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    Give buses and trucks a wide berth. Leave enough room behind a truck or bus so the driver can see you in the rearview mirror. Remember that the driver can’t see you if you are too close behind or beside the vehicle. Try to make eye contact with the driver via their rearview mirror. Do not try to sneak by at bus zones - always pass on the left. When passing, stay several feet away from the sides and wheels of the vehicle. Be extra cautious of trucks and buses turning right since they often first pull straight forward and thereby give the illusion that they are proceeding straight and then trap the unwitting cyclist as they make their turn.
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    Ride with traffic, on the right side. Riding against the direction of traffic can lead to a collision. Drivers habitually look in the direction of the flow of traffic when entering a roadway or changing lanes. A driver will not be looking out for traffic coming from the wrong direction. A bicyclist popping up from the wrong direction risks a collision. Ride predictably, with traffic, to stay safe.
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    Light up at night. You are required by law to have a white front light, as well as reflectors on your pedals, wheels, and on the back of your bike when riding at night. It is also advisable to have a blinking light on the back of your bike. The more lights, the better. Do not wear dark colors for nighttime riding. Wear light colors and reflective clothing or backpacks. Also, take into account the lower visibility and ride more slowly at night, to allow yourself and motorists enough time to react.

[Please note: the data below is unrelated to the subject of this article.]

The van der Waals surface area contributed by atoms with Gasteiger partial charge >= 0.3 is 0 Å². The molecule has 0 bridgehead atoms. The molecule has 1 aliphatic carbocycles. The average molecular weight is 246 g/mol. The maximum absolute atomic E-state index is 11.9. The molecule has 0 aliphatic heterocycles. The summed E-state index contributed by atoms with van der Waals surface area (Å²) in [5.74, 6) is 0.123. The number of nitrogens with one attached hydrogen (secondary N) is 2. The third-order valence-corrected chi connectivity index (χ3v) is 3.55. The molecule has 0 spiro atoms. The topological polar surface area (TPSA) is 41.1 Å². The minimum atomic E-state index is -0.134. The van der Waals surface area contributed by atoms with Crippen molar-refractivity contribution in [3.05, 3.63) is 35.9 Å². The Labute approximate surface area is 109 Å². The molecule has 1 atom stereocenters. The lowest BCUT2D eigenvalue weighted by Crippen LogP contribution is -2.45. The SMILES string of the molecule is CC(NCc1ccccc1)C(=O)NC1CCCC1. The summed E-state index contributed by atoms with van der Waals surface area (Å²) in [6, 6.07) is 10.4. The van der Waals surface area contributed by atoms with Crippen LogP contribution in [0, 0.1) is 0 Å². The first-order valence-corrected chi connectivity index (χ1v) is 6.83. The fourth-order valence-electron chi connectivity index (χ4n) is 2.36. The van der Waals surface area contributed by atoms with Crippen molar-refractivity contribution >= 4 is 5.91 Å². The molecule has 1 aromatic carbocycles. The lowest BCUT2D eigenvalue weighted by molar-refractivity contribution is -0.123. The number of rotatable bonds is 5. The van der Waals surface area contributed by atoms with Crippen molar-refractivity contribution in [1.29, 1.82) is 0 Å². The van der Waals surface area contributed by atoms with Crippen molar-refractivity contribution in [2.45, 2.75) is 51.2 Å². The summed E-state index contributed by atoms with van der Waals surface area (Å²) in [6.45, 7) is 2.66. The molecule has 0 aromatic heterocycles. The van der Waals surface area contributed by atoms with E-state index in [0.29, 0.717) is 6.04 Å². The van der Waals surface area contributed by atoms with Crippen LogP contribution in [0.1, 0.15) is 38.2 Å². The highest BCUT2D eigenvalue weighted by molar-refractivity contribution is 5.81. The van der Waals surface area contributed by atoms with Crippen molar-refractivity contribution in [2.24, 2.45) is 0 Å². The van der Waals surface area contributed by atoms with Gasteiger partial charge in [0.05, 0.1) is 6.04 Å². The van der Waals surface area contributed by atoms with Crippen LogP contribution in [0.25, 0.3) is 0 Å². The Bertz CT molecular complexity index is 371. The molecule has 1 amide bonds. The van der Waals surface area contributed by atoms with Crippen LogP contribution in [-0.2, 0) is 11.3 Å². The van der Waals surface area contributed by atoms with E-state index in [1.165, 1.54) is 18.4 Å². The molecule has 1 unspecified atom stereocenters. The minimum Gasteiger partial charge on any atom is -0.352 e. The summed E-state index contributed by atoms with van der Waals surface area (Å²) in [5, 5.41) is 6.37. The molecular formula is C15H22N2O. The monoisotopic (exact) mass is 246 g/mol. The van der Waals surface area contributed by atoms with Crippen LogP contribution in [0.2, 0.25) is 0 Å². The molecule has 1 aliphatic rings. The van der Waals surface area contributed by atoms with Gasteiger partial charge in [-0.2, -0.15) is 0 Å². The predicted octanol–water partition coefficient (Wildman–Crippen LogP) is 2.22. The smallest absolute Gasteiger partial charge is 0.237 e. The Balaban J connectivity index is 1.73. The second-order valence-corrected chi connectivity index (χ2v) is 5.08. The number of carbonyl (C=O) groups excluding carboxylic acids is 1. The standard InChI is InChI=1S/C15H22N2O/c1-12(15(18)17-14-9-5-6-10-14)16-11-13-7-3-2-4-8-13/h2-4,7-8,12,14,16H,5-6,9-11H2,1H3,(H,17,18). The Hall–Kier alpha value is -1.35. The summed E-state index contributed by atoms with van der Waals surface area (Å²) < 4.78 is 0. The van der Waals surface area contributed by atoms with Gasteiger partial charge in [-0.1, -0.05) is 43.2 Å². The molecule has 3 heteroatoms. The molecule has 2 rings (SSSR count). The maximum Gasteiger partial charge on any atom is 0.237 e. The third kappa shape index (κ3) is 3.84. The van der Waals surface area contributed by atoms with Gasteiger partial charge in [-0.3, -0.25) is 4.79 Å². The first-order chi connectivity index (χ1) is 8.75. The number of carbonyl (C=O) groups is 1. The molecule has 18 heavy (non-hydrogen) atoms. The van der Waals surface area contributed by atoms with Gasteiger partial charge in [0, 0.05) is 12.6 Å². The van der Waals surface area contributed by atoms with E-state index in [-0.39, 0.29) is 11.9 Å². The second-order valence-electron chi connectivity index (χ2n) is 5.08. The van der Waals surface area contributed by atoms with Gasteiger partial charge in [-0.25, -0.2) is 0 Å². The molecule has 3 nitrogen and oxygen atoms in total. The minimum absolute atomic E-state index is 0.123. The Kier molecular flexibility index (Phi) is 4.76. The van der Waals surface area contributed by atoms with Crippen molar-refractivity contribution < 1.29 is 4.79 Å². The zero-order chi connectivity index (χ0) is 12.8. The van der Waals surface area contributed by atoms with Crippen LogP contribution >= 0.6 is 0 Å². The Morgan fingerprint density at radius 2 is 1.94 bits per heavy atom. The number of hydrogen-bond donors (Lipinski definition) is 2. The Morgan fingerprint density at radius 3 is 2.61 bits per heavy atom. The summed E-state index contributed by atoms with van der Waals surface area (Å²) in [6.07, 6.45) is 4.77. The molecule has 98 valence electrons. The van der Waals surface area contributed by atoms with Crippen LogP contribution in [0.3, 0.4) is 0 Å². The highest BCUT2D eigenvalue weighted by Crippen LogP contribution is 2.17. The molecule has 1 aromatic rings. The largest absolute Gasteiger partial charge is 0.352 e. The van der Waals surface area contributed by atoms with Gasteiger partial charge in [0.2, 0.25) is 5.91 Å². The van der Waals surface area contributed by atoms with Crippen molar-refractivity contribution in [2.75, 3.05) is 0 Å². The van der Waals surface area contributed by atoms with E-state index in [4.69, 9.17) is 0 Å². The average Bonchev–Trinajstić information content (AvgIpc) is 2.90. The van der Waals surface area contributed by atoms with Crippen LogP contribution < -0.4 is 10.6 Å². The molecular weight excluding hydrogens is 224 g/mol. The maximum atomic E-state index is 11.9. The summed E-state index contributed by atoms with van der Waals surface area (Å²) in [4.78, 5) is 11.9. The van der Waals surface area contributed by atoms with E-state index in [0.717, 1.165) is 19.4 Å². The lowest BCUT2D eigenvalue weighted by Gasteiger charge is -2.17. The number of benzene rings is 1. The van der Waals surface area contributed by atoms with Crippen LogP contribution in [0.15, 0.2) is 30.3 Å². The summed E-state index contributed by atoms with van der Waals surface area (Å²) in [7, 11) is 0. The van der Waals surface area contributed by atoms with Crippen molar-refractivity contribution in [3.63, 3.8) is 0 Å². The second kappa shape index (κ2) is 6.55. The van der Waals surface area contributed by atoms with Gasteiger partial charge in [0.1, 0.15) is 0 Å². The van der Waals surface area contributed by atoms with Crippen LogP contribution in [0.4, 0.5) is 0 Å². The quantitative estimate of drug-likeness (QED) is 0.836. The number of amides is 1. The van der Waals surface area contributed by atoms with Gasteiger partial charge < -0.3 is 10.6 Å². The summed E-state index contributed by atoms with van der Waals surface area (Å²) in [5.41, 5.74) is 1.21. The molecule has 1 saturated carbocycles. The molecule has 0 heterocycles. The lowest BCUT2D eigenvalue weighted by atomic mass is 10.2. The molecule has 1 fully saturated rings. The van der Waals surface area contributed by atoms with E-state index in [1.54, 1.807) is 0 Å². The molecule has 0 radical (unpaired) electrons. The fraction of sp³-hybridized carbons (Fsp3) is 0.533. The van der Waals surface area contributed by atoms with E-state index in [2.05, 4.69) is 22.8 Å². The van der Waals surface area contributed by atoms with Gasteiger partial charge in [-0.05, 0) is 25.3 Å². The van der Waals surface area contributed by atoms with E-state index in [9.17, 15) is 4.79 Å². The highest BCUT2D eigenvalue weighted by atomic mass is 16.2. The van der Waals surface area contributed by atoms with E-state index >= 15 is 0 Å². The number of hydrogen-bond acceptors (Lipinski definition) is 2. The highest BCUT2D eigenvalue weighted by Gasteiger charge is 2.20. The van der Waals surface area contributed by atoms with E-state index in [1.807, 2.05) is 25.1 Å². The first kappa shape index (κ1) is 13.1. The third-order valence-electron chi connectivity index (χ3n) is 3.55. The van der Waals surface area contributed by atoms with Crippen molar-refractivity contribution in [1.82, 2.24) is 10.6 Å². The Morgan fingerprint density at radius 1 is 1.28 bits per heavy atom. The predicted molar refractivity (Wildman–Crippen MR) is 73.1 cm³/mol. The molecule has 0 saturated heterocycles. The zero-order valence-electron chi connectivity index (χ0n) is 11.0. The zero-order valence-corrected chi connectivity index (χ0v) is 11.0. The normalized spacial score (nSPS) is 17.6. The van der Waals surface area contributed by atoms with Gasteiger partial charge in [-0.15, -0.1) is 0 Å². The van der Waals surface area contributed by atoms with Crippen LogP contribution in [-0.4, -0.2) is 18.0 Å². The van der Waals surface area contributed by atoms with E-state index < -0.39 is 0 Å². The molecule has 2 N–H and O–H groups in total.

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    Go slowly in wet weather. Slow down in rain or fog! Also, use lights and reflectors to increase your visibility. It will take you longer to stop in wet weather, because water between your brake pad and wheel rim keeps the pads from gripping. The wetness can also cause you to skid. Brake more gradually, and start braking sooner, than you usually would. To test your brakes, pump them a few times. That will also reduce the moisture layer somewhat to get your brakes working better.
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    Avoid road debris and road defects. In urban riding, you will encounter broken glass, rocks, and other debris, and road defects such as potholes or uneven pavement. It’s important to learn to steer quickly around these hazards. To do this, practice a slight side-to-side movement of your handlebars – steer quickly to one direction, then the other. That way, your tires will avoid the debris without you being thrown out of your line of travel. If you find you are unavoidably running over a rock or other debris, stand slightly on your pedals, with your weight off your seat, to decrease the risk of a flat tire. The slower you ride, the more likely such hazards will not result in injury.
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    Wear a helmet. If you have a collision or fall, a helmet can prevent brain injuries. Your helmet should be properly fitted, with the straps adjusted to keep it positioned securely. In addition to traditional bike helmet designs, there are now many commuter helmet designs available. These often provide more protection, covering more of the head with a tougher shell. They also come in a variety of stylish looks, from matte black to leopard print.


  • This is not an all-inclusive list of cycling safety practices. Cyclists should acquaint themselves with rules of the road, use common sense, and exercise caution at all times.

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Categories: Bicycling